Michigan is a no-fault state and has some of the most expensive car insurance rates. In an attempt to reduce the financial burden on policy-holders, lawmakers in Michigan have been enacting reforms to the no-fault car insurance policy over the last few years, and new changes are coming down the pike starting July 1, 2021. It’s crucial to understand these new laws to choose the best coverage for your needs. It might be wise to consult a comprehensive guide, such as Michigan’s guide to Auto Insurance. It’s complex, but exploring some of the most critical aspects of these changes gives you a head start in your decision-making.
In theory, no-fault laws are there to protect you and ensure you receive proper medical attention if you’re injured in a car accident, regardless of who was at fault. However, in practice, this meant that Michigan drivers were mandated to pay for unlimited personal injury protection (PIP) medical benefits, which were intended to cover all the injured person’s reasonably necessary medical care, treatment, recovery, rehabilitation, home health care aides, etc., for an indefinite period. The first change to this policy took effect on July 1, 2020. It allowed Michigan motorists to choose different levels of PIP coverage.
Michigan Residents are now allowed to select PIP coverage of $50,000 (if you’re enrolled in Medicaid.) Non-Medicaid holders can choose $250,000 or $500,000 in PIP coverage. The reduction in cost for Medicaid recipients is based on the rationale that if you’re injured in a car accident, your health insurance will be responsible for covering your treatment rather than your car insurance policy. Medicare insurance recipients are allowed to opt-out of PIP coverage entirely. However, anyone can still opt for unlimited PIP.
However, there may be some drawbacks to selecting a limited PIP option. Those who are seriously injured in a car accident and not already on Medicare or Medicaid could face a situation where their health insurance caps. If they have health conditions that require continued care indefinitely, they may be forced onto Medicaid to cover their care. While this won’t cost them more, their resources will have to be limited to qualify and continue to receive these medical benefits. This could be problematic if they have financial resources over Medicaid limits.
The most significant change occurring on July 1, 2021, has to do with coverage for home health care. The new law stipulates coverage of only 56 hours per week of home care is allowable if provided by a relative, friend, business associate, or anyone living in the same household as the injured party. The prior law allowed for the coverage of 24-hour care for those catastrophically injured in a car accident. However, the new law doesn’t apply to attendant care provided by commercial agencies.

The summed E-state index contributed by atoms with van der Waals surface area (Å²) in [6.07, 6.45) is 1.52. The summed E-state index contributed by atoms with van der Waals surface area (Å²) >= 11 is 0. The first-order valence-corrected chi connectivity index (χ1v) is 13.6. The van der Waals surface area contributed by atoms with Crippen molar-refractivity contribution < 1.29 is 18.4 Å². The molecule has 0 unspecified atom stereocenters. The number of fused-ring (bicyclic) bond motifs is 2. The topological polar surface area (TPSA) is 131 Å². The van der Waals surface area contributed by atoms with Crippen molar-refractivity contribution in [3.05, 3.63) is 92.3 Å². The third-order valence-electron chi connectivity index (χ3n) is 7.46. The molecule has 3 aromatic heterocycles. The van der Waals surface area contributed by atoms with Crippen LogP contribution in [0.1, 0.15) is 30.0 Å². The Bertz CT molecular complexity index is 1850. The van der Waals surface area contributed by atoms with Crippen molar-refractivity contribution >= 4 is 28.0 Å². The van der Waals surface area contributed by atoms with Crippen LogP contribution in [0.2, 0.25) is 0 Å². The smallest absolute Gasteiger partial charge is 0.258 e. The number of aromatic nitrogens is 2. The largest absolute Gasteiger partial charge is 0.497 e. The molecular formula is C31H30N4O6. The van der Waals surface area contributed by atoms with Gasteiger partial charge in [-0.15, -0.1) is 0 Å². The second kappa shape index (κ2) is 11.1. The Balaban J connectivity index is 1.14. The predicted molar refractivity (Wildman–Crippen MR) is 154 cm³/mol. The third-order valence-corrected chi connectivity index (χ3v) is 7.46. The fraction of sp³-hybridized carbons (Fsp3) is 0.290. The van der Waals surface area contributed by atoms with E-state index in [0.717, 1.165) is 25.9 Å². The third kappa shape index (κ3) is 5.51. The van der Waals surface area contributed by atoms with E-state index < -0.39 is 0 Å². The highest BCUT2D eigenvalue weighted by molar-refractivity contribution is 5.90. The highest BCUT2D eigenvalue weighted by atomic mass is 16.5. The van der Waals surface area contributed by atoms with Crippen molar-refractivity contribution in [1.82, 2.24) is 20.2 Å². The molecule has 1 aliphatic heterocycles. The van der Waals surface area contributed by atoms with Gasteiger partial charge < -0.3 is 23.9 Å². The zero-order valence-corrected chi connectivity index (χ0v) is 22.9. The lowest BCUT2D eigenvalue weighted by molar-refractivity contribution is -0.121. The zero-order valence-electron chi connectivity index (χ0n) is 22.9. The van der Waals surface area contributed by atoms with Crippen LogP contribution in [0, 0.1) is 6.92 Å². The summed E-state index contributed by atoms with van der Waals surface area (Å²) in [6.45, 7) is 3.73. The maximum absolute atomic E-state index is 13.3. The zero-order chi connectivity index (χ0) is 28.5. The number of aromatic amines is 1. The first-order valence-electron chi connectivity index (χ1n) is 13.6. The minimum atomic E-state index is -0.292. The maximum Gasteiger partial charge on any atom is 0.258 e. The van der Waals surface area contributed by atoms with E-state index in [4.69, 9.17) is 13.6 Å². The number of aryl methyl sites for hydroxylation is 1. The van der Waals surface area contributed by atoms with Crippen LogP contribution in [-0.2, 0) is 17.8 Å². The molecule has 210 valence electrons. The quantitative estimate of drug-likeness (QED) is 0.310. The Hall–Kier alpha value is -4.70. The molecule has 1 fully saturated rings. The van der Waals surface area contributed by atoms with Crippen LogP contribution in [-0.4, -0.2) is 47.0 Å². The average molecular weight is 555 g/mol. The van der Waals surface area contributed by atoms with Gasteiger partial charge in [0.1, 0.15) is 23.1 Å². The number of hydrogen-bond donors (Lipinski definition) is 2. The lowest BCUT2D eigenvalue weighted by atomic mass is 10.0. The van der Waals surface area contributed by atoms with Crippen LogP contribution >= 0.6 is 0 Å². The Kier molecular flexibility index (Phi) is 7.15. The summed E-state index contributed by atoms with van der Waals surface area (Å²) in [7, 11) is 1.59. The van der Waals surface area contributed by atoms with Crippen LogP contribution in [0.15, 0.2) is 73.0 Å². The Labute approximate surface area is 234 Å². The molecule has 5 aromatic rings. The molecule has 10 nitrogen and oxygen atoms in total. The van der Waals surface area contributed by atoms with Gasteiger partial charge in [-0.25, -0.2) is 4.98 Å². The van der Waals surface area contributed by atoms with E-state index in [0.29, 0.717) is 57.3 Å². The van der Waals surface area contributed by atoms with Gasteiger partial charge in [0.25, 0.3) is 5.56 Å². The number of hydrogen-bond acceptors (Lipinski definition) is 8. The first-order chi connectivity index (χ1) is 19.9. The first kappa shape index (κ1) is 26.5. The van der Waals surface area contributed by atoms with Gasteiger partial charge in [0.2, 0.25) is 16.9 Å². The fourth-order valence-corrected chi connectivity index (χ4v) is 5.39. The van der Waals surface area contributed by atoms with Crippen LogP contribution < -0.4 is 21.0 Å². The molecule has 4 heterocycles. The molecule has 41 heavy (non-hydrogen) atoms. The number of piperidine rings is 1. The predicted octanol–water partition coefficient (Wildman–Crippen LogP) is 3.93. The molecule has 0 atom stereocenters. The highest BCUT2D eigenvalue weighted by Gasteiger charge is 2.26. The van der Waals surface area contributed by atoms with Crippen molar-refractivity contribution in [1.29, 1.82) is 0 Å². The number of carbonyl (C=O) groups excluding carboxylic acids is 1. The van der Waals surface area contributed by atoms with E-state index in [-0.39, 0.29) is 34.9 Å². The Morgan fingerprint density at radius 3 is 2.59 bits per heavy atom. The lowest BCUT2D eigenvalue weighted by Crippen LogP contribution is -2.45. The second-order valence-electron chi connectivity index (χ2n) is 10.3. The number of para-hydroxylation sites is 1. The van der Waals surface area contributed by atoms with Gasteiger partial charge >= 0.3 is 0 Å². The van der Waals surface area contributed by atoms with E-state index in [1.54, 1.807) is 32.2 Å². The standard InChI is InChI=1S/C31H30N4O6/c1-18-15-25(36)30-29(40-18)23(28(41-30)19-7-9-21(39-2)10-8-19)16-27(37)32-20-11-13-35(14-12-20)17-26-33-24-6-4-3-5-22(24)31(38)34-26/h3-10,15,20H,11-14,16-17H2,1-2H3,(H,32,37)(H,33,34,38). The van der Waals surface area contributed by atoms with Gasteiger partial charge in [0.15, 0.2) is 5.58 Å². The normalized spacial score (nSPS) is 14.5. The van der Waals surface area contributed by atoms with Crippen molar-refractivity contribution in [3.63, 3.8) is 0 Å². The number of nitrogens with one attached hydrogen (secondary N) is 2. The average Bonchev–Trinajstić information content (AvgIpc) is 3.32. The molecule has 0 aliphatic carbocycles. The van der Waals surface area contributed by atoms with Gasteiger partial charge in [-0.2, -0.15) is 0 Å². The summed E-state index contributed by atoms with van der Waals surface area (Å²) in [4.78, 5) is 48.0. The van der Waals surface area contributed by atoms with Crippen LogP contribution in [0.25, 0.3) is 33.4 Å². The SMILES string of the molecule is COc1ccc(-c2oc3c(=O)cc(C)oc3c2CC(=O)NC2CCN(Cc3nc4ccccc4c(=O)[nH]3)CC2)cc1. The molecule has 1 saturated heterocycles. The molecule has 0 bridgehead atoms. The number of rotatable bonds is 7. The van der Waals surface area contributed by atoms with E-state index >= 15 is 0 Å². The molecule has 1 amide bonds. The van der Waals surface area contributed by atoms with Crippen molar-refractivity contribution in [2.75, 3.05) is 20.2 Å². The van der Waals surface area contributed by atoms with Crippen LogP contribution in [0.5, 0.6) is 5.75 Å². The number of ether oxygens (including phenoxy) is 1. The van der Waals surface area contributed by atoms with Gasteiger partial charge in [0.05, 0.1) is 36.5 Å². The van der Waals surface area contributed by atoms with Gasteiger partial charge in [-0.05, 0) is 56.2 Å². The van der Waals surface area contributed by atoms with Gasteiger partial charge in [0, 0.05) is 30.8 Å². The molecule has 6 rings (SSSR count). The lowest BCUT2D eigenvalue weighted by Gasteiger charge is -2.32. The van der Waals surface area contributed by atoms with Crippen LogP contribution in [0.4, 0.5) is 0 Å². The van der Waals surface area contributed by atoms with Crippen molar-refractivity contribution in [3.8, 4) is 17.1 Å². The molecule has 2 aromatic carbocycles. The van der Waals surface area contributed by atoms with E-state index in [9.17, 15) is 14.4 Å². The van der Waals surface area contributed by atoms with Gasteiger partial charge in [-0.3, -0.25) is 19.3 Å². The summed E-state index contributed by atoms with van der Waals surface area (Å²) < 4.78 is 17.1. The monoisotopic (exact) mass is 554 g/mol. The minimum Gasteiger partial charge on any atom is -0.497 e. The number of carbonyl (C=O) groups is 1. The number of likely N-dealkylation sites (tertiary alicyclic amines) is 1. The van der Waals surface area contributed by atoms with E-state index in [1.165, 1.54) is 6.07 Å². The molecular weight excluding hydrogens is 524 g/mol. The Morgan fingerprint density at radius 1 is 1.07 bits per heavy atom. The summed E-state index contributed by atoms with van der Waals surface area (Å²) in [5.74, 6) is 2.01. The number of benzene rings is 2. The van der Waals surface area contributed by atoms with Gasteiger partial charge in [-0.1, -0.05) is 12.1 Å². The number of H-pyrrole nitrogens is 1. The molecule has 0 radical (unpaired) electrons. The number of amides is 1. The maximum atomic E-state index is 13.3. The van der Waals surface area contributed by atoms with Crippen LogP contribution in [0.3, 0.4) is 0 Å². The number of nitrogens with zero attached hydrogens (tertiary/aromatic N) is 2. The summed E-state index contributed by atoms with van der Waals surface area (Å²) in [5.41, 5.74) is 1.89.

The other exception to this rule is if the victim’s family or an attorney for the victim challenges this limitation of coverage. In some cases, insurance companies will agree to cover home care beyond 56 hours, if shown to be medically necessary, because the care provided by family or friends is considerably less costly than professional nursing care.
Another change that will take effect concerns how health care providers will be allowed to charge for their services. Medical charges will now have to adhere to the new Medicare-based fee schedule, a percentage of what is payable under Medicare. This change will affect all doctors, hospitals, clinics, and other medical providers. This will curtail the practice of inflating bills for private health insurance holders and a positive change that will protect consumers, especially those who will need long-term care after catastrophic injuries sustained in a car accident.
Hospitals will be prevented from charging far more for the same services because a private insurance company is footing the bill. Health care providers will be required to keep charges for medical services up to 240% of what they charge Medicare for the same services until June 2022. After that, this will be set up to 235%, and then up to 230% over the next two years. This helps consumers who otherwise face the risk of insurers capping their benefits or raising their premiums.
If a driver has accident-related medical bills above the PIP medical benefits coverage level they have through their auto insurance under Michigan no-fault insurance law, they’re permitted to sue the at-fault driver in a third-party tort lawsuit. This will hold the at-fault driver responsible for covering the payments for their present and future excess medical bills and any health care bills that go above and beyond their PIP coverage.
There’s another instance where a driver can sue for additional funds, which is a mini-tort lawsuit. As of July 1, 2020, the amount covered by a mini tort lawsuit increased from $1,000 to $3,000. However, particular conditions must be met to pursue this type of lawsuit.
It’s important to note that if you’re hit as a pedestrian and don’t carry auto insurance, for any reason, you’ll be limited to $250,000 in benefits.
The $3,000 limit does not apply to uninsured, at-fault drivers, who can be sued for the total amount of damage done to another vehicle in the collision. Since there’s no insurance to cover the damages, the uninsured at-fault driver is held personally liable. However, if you were injured or your car was damaged in a collision and you weren’t at fault but were driving without insurance, you can’t recover any damages or file a lawsuit against the at-fault driver.
These new changes can be confusing, so it’s important to educate yourself as no-fault law continues to evolve and face ongoing reforms. If you or a family member have been injured in a car accident, you may want to contact the knowledgeable team at Goodman Acker. With over 150 years of combined experience, the attorneys can help you understand your rights.
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